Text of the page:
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Tourism boost for rural Nevada

The Nevada Commission on Tourism approved $301,575 in grants to promote tourism to the state’s rural areas, including at the Goldwell Open Air Museum, officials announced.

Funding goes to marketing projects that will result in overnight stays — and local tax revenue — for those communities.

“Tourism is vital to rural Nevada,” Lt. Gov. Kate Marshall, commission chairwoman said in a Dec. 11 news release. “The rural marketing grants program helps drive visitation to our rural areas. Tourism not only boosts jobs, but sales and lodging taxes that go right back to the community to pay for roads, schools, and other municipal services.”

The Rural Marketing Grants program is administered by the Nevada Division of Tourism (Travel Nevada). This recent distribution is the second for fiscal year 2020, which began July 1, 2019 and runs through June 30, 2020.

Among the funded projects:

The Goldwell Open Air Museum, an outdoor sculpture park near Beatty, was awarded $3,000 to promote “Albert Szukalski’s America,” a play about the Belgian artist who created some of the Goldwell sculptures. The play coincides with a 50-year retrospective exhibit of Szukalski’s work in Belgium.

A $4,000 grant was given to the White Pine County Tourism and Recreation Board to publicize a new train-and-bike experience in the city of Ely. Based on the successful Race the Rails event, visitors can ride the Nevada Northern Railway — with their bikes in tow — to the end of the line, and then bike back to the train station.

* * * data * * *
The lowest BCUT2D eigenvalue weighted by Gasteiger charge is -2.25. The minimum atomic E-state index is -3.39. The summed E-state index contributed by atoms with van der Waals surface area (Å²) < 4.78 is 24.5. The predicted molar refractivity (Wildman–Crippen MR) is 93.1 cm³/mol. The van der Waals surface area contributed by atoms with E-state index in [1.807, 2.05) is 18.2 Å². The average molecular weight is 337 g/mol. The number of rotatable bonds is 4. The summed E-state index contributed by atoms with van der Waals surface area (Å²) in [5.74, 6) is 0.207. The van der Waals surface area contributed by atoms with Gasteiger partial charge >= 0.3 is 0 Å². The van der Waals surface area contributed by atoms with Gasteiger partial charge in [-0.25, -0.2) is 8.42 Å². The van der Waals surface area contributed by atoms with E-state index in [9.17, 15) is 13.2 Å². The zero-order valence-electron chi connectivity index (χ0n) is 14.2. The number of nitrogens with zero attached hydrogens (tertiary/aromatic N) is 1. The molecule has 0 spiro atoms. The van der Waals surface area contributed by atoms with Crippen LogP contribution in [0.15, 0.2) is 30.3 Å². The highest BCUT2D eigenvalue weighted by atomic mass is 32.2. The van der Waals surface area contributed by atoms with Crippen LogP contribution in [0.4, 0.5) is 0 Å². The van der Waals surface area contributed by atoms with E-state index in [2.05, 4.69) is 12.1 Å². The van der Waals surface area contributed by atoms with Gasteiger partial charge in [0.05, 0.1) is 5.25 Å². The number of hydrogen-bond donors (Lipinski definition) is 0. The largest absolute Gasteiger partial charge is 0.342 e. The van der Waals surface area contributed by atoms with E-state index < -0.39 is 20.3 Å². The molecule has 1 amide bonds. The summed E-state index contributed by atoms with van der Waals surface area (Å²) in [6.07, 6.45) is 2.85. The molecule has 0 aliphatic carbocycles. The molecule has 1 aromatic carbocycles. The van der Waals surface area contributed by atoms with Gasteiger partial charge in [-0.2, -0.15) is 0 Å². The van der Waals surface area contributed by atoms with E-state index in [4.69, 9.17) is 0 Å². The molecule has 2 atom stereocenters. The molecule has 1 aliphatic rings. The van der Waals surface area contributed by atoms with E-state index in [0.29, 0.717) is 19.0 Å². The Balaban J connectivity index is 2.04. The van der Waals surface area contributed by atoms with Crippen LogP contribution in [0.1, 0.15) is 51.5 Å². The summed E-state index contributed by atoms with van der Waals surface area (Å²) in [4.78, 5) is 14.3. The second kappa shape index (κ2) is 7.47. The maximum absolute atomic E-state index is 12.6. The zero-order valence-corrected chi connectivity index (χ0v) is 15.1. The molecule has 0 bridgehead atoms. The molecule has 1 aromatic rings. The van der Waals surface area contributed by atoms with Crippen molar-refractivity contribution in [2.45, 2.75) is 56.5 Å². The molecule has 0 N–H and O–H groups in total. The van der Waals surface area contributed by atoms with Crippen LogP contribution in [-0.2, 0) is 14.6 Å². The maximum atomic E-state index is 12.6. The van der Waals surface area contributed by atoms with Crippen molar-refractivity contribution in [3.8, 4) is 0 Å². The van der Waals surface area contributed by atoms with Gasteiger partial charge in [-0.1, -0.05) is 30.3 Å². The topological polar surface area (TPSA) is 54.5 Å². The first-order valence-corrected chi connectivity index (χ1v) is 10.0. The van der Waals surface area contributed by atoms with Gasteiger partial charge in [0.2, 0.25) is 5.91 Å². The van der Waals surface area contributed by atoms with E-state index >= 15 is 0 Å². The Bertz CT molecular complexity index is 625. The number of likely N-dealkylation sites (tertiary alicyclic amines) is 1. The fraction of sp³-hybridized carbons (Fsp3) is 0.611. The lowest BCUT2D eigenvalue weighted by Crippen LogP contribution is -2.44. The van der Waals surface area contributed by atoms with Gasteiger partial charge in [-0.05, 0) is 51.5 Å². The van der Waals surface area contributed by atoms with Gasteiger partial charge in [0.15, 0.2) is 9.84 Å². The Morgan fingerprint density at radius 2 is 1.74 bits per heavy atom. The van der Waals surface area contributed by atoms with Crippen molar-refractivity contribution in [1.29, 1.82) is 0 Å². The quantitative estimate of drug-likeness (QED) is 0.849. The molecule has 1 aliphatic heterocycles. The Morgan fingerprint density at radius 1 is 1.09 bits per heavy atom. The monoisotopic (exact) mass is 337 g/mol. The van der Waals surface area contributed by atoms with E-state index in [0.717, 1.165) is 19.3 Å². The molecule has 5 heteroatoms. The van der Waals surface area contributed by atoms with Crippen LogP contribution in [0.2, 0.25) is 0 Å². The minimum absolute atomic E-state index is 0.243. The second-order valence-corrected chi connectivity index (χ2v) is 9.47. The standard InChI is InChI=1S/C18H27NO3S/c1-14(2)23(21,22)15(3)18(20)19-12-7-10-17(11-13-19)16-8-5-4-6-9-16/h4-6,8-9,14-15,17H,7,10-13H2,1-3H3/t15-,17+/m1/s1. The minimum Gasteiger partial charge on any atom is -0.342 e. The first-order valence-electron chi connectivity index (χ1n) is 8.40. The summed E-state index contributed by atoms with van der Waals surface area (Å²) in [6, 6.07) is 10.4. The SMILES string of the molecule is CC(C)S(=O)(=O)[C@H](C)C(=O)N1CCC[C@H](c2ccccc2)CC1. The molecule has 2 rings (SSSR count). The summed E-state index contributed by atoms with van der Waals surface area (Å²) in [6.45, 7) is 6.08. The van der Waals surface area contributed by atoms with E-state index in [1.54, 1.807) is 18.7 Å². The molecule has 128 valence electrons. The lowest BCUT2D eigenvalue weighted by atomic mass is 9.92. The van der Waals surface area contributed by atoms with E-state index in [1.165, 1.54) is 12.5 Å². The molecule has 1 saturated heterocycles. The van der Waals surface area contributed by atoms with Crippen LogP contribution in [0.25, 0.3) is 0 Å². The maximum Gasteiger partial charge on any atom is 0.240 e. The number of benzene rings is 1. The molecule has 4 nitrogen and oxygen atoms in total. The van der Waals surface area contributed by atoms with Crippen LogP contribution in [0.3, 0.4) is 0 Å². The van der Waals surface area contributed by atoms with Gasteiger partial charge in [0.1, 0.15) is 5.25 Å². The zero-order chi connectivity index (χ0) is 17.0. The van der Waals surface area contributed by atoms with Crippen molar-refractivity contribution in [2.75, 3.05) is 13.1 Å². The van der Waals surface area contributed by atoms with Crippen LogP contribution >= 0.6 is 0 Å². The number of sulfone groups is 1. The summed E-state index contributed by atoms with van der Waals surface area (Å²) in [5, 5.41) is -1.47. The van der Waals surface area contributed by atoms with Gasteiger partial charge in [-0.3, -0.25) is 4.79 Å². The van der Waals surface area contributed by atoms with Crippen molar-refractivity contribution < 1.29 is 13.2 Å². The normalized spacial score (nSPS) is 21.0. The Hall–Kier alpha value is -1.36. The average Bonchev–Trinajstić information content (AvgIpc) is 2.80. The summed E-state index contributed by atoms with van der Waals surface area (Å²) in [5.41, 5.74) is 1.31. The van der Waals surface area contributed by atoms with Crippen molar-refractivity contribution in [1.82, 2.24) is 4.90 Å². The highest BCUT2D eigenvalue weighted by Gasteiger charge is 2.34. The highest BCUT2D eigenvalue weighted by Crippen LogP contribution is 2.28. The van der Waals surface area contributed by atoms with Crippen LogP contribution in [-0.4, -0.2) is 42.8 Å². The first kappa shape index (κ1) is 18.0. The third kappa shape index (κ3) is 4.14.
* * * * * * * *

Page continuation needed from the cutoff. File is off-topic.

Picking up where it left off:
Cowboy Country, an organization that promotes tourism along the Interstate 80 corridor, got two $15,000 grants to continue its successful “In Your Backyard” television ad campaign in Salt Lake City and Reno, respectively.

A $7,500 grant was awarded to Indian Territory, which promotes the state’s Native American and cultural sites, to upgrade its website.

Reno-Tahoe Territory, a regional tourism group, received a $12,000 grant to develop online content and an email campaign promoting the area.

Funding for the Rural Marketing Grants program does not come from the state’s general fund. Travel Nevada receives three-eighths of 1% of room tax revenue as its operations budget. A portion of those funds is used to offer the Rural Marketing Grants Program.

Grant recipients must provide a 50-50 match in funds or volunteer hours unless a waiver is approved.

The grants are distributed in the form of reimbursements to the recipients after the projects are completed and labor and funding details are documented.

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